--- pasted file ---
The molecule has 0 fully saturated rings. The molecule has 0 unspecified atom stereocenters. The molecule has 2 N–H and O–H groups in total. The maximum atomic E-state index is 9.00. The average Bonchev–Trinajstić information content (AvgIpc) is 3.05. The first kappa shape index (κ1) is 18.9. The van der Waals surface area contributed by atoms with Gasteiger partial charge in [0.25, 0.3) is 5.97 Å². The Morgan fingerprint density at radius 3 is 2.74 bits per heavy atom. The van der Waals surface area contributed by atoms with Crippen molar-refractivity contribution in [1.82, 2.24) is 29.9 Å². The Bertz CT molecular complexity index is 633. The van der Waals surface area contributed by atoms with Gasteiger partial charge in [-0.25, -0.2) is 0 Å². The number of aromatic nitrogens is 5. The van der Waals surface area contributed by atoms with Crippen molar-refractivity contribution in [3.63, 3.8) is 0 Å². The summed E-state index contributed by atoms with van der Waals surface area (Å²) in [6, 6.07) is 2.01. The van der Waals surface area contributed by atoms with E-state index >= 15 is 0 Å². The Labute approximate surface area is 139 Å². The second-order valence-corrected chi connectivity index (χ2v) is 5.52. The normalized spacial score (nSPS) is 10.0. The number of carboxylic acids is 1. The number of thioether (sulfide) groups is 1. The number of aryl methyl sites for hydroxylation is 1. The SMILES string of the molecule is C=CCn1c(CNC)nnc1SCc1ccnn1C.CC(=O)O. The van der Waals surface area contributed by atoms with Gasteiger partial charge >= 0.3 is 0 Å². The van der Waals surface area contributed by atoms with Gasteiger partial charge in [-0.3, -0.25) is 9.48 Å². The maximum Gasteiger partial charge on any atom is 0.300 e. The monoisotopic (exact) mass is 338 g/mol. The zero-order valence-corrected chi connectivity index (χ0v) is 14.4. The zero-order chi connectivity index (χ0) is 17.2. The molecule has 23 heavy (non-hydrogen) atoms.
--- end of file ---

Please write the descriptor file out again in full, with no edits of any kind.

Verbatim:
The molecule has 0 fully saturated rings. The molecule has 0 unspecified atom stereocenters. The molecule has 2 N–H and O–H groups in total. The maximum atomic E-state index is 9.00. The average Bonchev–Trinajstić information content (AvgIpc) is 3.05. The first kappa shape index (κ1) is 18.9. The van der Waals surface area contributed by atoms with Gasteiger partial charge in [0.25, 0.3) is 5.97 Å². The Morgan fingerprint density at radius 3 is 2.74 bits per heavy atom. The van der Waals surface area contributed by atoms with Crippen molar-refractivity contribution in [1.82, 2.24) is 29.9 Å². The Bertz CT molecular complexity index is 633. The van der Waals surface area contributed by atoms with Gasteiger partial charge in [-0.25, -0.2) is 0 Å². The number of aromatic nitrogens is 5. The van der Waals surface area contributed by atoms with Crippen molar-refractivity contribution in [3.63, 3.8) is 0 Å². The summed E-state index contributed by atoms with van der Waals surface area (Å²) in [6, 6.07) is 2.01. The van der Waals surface area contributed by atoms with E-state index >= 15 is 0 Å². The Labute approximate surface area is 139 Å². The second-order valence-corrected chi connectivity index (χ2v) is 5.52. The normalized spacial score (nSPS) is 10.0. The number of carboxylic acids is 1. The number of thioether (sulfide) groups is 1. The number of aryl methyl sites for hydroxylation is 1. The SMILES string of the molecule is C=CCn1c(CNC)nnc1SCc1ccnn1C.CC(=O)O. The van der Waals surface area contributed by atoms with Gasteiger partial charge >= 0.3 is 0 Å². The van der Waals surface area contributed by atoms with Gasteiger partial charge in [-0.3, -0.25) is 9.48 Å². The maximum Gasteiger partial charge on any atom is 0.300 e. The monoisotopic (exact) mass is 338 g/mol. The zero-order valence-corrected chi connectivity index (χ0v) is 14.4. The zero-order chi connectivity index (χ0) is 17.2. The molecule has 23 heavy (non-hydrogen) atoms.